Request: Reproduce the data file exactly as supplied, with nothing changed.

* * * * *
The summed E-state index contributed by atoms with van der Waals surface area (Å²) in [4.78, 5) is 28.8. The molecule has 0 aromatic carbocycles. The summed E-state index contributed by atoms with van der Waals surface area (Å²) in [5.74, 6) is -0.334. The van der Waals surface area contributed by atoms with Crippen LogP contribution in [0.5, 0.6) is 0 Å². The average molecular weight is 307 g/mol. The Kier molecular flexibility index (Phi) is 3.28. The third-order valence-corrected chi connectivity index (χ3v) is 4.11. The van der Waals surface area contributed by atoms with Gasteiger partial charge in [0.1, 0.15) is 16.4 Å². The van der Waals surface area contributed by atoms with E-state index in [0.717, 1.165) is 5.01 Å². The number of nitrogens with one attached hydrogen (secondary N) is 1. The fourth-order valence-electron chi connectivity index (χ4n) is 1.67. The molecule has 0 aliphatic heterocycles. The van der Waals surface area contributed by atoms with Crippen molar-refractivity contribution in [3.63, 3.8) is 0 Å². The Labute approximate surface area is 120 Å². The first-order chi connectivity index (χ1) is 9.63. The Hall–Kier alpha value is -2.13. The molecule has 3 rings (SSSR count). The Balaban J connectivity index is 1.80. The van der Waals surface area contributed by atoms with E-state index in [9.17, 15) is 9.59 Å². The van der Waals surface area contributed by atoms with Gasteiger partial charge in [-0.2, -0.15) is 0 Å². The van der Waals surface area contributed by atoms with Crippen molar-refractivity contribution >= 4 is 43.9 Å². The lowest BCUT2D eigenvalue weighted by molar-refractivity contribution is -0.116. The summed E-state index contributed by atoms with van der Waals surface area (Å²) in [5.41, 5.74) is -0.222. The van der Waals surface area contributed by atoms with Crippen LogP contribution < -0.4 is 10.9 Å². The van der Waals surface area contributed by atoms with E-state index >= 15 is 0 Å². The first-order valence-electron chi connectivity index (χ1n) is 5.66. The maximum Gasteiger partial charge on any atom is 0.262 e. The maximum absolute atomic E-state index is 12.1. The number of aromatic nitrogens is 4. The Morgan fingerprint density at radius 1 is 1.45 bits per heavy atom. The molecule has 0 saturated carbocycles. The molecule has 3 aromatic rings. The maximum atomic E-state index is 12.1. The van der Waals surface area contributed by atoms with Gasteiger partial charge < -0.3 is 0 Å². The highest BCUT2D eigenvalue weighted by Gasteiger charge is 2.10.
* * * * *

The summed E-state index contributed by atoms with van der Waals surface area (Å²) in [4.78, 5) is 28.8. The molecule has 0 aromatic carbocycles. The summed E-state index contributed by atoms with van der Waals surface area (Å²) in [5.74, 6) is -0.334. The van der Waals surface area contributed by atoms with Crippen LogP contribution in [0.5, 0.6) is 0 Å². The average molecular weight is 307 g/mol. The Kier molecular flexibility index (Phi) is 3.28. The third-order valence-corrected chi connectivity index (χ3v) is 4.11. The van der Waals surface area contributed by atoms with Gasteiger partial charge in [0.1, 0.15) is 16.4 Å². The van der Waals surface area contributed by atoms with E-state index in [0.717, 1.165) is 5.01 Å². The number of nitrogens with one attached hydrogen (secondary N) is 1. The fourth-order valence-electron chi connectivity index (χ4n) is 1.67. The molecule has 0 aliphatic heterocycles. The van der Waals surface area contributed by atoms with Crippen molar-refractivity contribution in [3.63, 3.8) is 0 Å². The Labute approximate surface area is 120 Å². The first-order chi connectivity index (χ1) is 9.63. The Hall–Kier alpha value is -2.13. The molecule has 3 rings (SSSR count). The Balaban J connectivity index is 1.80. The van der Waals surface area contributed by atoms with E-state index in [9.17, 15) is 9.59 Å². The van der Waals surface area contributed by atoms with Gasteiger partial charge in [-0.2, -0.15) is 0 Å². The van der Waals surface area contributed by atoms with Crippen molar-refractivity contribution >= 4 is 43.9 Å². The lowest BCUT2D eigenvalue weighted by molar-refractivity contribution is -0.116. The summed E-state index contributed by atoms with van der Waals surface area (Å²) in [5.41, 5.74) is -0.222. The van der Waals surface area contributed by atoms with Crippen LogP contribution < -0.4 is 10.9 Å². The van der Waals surface area contributed by atoms with E-state index >= 15 is 0 Å². The first-order valence-electron chi connectivity index (χ1n) is 5.66. The maximum Gasteiger partial charge on any atom is 0.262 e. The maximum absolute atomic E-state index is 12.1. The number of aromatic nitrogens is 4. The Morgan fingerprint density at radius 1 is 1.45 bits per heavy atom. The molecule has 0 saturated carbocycles. The molecule has 3 aromatic rings. The maximum atomic E-state index is 12.1. The van der Waals surface area contributed by atoms with Gasteiger partial charge < -0.3 is 0 Å². The highest BCUT2D eigenvalue weighted by Gasteiger charge is 2.10.